Bar the bun
I'm as partial to a hamburger as any slavering drunk but I'm also pretty proud that I know how to eat with a knife and fork. Unfortunately, those fine motor skills deteriorated in 2012 because so much of my food was rolled, stuffed or wrapped. Let's keep the burgers, sliders and buns for bars and eat more grown-up food in restaurants.
The ubiquitous Inception Horn
Two years ago the trailers for Christopher Nolan's cerebral crime thriller Inception announced themselves with an otherworldly horn sound - basically ''BWAAAHHMM''. It was strikingly effective, and since then blockbuster after hopeful blockbuster has duplicated the effect, whether buffed and electronic (Prometheus), suggesting an alarm (Rise of the Planet of the Apes) or just pretty much the same (World War Z). Inception Horn, as it is known, has become a kind of shorthand for something very bad happening that's worth paying a ticket for, and bar Adam Sandler getting his hands on it, it couldn't be more overexposed.
Part of my cunning plan
This was the year that movie plot after movie plot revolved around the villain deliberately being caught and then unleashing mayhem within his captor's base of operations. It happened in The Dark Knight Rises, The Avengers and Skyfall, and if the same scenario occurs with that tiger in The Life of Pi it's going to be very annoying.
Longer is not better
Whether it's 3D or the presence of Daniel Day-Lewis, the movies are obsessed with distinguishing themselves from television, video games and social media. But in 2012 one unwanted distinction was films running long and undisciplined. Les Miserables runs for 158 minutes, Quentin Tarantino's forthcoming Django Unchained is 165 minutes, and The Hobbit: An Unexpected Journey takes 169 minutes to unfold - that should be long enough for Bilbo to walk to the Lonely Mountain and back!
PSY's one-trick pony
Inevitably, Gangnam Style has been terrorising Christmas parties, wringing out every last bit of attention we had for this phenomenon. Korean pop crossed over in a big way thanks to PSY, who demonstrated himself to be a one-trick pony laughing all the way to the bank during his visit to Australia in October, disappointing many with his insubstantial live performances. What a surprise.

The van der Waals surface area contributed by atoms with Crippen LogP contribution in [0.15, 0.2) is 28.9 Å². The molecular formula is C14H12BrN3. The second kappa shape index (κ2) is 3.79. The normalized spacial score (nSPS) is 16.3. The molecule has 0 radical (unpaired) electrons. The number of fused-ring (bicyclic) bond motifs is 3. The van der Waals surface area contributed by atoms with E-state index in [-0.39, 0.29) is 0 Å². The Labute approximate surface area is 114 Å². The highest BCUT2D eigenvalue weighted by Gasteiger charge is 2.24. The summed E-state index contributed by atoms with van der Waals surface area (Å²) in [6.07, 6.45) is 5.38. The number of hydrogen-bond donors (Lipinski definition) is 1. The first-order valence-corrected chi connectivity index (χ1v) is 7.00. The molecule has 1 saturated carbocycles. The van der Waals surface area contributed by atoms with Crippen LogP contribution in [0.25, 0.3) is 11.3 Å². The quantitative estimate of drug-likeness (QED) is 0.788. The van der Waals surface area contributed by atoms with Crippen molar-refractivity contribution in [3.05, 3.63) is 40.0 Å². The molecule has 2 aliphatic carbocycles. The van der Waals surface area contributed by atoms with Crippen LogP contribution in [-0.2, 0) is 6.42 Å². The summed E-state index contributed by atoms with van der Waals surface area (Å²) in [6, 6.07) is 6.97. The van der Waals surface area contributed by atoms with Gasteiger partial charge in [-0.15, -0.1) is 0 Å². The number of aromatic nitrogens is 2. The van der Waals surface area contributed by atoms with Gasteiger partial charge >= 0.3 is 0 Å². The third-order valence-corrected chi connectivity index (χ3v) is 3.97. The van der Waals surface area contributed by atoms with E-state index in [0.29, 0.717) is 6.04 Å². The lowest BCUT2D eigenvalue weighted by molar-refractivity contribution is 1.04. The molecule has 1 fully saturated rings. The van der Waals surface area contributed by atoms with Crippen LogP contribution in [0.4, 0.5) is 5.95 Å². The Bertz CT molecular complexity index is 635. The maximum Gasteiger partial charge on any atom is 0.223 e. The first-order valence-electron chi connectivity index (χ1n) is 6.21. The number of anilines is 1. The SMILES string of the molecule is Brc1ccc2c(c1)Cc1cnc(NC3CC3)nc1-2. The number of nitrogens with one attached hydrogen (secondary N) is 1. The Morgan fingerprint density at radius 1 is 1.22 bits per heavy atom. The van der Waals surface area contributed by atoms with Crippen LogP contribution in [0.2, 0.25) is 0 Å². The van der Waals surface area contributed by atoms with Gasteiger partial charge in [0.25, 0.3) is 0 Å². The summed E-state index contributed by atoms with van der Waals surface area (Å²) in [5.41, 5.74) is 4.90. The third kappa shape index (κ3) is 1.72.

Wobbly bass lines
Dubstep infiltrated the mainstream in 2012, primarily in the US, due to it being in the throes of an ''EDM'' obsession (that's ''electronic dance music'', in case anyone - like the US - missed its arrival in the '90s). EDM has already hijacked hip-hop and refused to let it go. While the underground (Skrillex, winner of - sputter - three Grammys; SBTRKT; Magnetic Man) rose up and conquered, pop artists such as Taylor Swift, Britney Spears, Usher and even Muse co-opted its wobbly bass lines - a sure sign dubstep has jumped the shark.
OK, we liked this one. R&B experienced a major renaissance in 2012, headliner Frank Ocean not only releasing the killer debut album channel ORANGE but also making headlines by admitting his first love was a man, dominating critics' year-end best-of lists and having indie bands queueing up to cover his songs. Future stars such as the Weekend and Miguel attracted plenty of attention.
The joy of sets
Set design is in a bit of a crisis. As shows get bigger, so do sets - MTC productions are starting to dwarf their actors - but once a certain tipping point is reached, the sets disappear entirely, to be replaced with gigantic video projections or LED screens. Hairspray did it well, and Jersey Boys just got away with it, but this year's juggernaut How To Train Your Dragon looked like a video game from 1998 beamed onto an IMAX screen. Live performance is about people, not pixels. At the other end of the spectrum you have tiny, no-budget productions that are all set and no substance. There are folks you've never heard of creating theatrical environments that would leave your jaw on the floor, but what they stage just doesn't achieve the same quality.
But really, the most off-putting feature of 2012's live performance scene came from the critics. Too many commentators seemed suddenly interested in making their own practice part of the public debate, blogging and tweeting and op-eding about the state of criticism, the ethics of the job and its future in a digital world. All this is of interest to a particular kind of person: a critic. Everyone else was left shrugging and wondering if there was anything on worth seeing.
The Nordic slaughterfest